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Long spine boards are a commonly used patient movement device in EMS. In most circumstances, a patient will be secured to a long spine board for spinal immobilization to prevent further spinal injury and if suspected spinal cord injury exists.
Long spine boards can also be used any time a patient needs to extricated from an area and needs to be carried by EMS professionals (i.e., unconscious patients that need be carried downstairs, vehicle accidents that end up off the roadway where patients need to be carried back to the waiting stretcher, etc.).
CONTRAINDICATIONS: Contraindications to long spine board use include
- pelvic instability and
- hip fractures, or
- conditions that otherwise prevent the patient from being log-rolled or directly lifted.
Long spine boards consist of a hard plastic or wooden material that is more narrow on one end and has multiple handles for carrying and select places for straps to be anchored.
Long spine boards are approximately two and a half feet to three feet wide at the head of the device and two feet wide at the foot of the device.
LOG ROLL: Patients with potential spinal cord injury will be log-rolled onto the long spine board, with their shoulders and head at the wider end of the device.
Cervical collars will have already been applied to any patients with suspected of potential spinal cord injury prior to the log roll into the long spine board.
After the log roll is completed, the patient may be too high or too low on the long spine board and may need to be repositioned at this time.
- EMS professional number one will be in position at the head of the patient, holding manual in-line cervical stabilization, and communicate to the team that the patient needs to be repositioned.
- To reposition the patient, EMS providers numbers two and three will position themselves, one professional on either side of the patient, and grab the most sturdy handhold possible (usually, the patient's arms, legs, or clothing, making sure not to grab an injured area); preferably with palms down.
EMS professionals two and three will maintain proper body mechanics, keeping their backs straight and heads up.
On EMS professional number one's count to three,
- EMS professionals two and three pull the patient towards the foot of the device, while EMS professional number one continues to hold manual in-line cervical stabilization.
The patient should be positioned centered on the device, by pulling over and down. Once this is this case,
- EMS professional number one will communicate that the team will now pull the patient up on the device.
EMS professionals two and three will maintain proper body mechanics, keeping their backs straight and heads up.
On EMS professional number one's count of three,
- EMS professionals two and three pull the patient towards the head of the device until the patient is fully positioned correctly on the device.
The patient should always be pulled down and over, before being pulled up, to prevent further spinal injury as much as possible; pulling from the side of the patient could aggravate or increase any spinal damage or pain.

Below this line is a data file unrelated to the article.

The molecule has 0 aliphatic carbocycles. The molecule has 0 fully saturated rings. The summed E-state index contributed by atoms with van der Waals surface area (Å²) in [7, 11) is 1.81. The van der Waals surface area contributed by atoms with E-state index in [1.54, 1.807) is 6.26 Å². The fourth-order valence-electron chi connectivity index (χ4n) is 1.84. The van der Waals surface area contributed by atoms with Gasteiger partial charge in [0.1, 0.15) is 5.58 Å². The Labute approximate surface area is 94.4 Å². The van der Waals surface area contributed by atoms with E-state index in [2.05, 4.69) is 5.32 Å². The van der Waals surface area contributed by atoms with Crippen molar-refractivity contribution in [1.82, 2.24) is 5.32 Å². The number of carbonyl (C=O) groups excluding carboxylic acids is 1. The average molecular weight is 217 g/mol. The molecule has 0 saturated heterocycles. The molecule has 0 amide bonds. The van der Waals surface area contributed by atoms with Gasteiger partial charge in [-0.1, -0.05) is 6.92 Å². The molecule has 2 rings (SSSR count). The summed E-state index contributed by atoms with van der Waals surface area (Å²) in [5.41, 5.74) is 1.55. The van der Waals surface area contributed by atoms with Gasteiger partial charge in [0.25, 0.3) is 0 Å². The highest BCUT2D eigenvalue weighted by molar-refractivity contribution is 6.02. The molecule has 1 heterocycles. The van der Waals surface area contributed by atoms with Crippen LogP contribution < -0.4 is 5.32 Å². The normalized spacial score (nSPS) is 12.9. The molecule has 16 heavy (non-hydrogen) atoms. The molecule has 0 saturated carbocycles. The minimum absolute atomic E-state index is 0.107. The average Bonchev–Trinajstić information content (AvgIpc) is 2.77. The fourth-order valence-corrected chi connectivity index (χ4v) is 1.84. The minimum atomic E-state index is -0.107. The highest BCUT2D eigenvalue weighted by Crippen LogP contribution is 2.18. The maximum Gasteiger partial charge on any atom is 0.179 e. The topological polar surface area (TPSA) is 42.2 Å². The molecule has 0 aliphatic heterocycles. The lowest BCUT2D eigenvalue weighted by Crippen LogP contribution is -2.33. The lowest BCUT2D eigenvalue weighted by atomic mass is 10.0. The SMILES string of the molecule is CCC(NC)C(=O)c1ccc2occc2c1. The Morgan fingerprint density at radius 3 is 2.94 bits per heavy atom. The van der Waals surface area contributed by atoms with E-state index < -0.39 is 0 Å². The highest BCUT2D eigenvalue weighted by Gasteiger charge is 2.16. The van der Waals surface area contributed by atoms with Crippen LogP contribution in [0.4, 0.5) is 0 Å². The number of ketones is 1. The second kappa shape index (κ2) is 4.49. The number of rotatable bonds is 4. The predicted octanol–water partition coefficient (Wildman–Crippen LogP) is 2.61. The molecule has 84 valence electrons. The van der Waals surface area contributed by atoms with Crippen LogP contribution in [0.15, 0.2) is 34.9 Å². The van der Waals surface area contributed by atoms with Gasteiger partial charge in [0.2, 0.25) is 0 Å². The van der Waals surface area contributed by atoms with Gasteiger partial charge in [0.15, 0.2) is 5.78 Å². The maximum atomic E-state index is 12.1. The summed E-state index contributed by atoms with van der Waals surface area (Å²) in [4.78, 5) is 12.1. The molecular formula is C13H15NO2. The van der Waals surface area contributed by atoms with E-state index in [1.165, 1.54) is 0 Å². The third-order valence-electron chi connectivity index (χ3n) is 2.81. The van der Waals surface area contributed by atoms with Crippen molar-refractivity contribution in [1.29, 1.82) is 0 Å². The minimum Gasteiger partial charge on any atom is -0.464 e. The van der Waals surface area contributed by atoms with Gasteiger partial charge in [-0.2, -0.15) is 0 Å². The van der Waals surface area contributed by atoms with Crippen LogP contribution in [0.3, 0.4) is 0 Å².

Now that the patient is correctly positioned on the device,
- the patient's body should be secured to the device.
Typically, on a long spine board, the torso is secured with straps first, then the abdomen or waist and then the lower body. If a cervical collar has been placed on the patient, the patient's head is secured to the long spine board by placing commercial styrofoam head blocks or rolled-and-taped towels on either side of the patient's head, and then taping the patient's head and block devices to the board. EMS professional number one will continue to hold manual in-line cervical stabilization while EMS professional number two will place one end of the tape (either traditional duct tape or tape that comes with the commercial head blocks) on one side of the long spine board, then guide the remaining length of tape underneath and against the chin of the patient/c-collar, and then finally to the remaining side of the long spine board.
A second piece of tape will be applied in the same fashion, just across the patient's forehead.
- All extremities should be assessed for circulation, motor function, and sensation prior to and after immobilization to a long spine board.
It is at this time that EMS professional number one can release manual in-line stabilization of the patient's cervical spine.
- Any voids or obvious spaces of distance between the patient and the long spine board will be padded with towels, blankets, or bulky dressings.
At this time,
- the log roll of the patient with proper repositioning and correct immobilization has been completed.
The log roll can be performed without the cervical collar if no suspicion of neck injury exists. Full immobilization may not be necessary, either. It is often that patients are log rolled and secured to a long spine board only to facilitate movement up or down stairs or through other circumstances where the patient cannot be initially loaded onto the mainly-used wheeled stretcher.
Short Spine Boards
Short spine boards are also known as CPR boards and allow for the patient's torso to be secured and immobilized with the use of much less space, and thus they are ideal for use in tight spaces (i.e., vehicles, cramped spaces in homes, etc.), but this is at the cost of not providing support for the legs of patient.
As with all devices in EMS, only professionals that have been trained and are comfortable with the short spine board should be involved in the use of the device.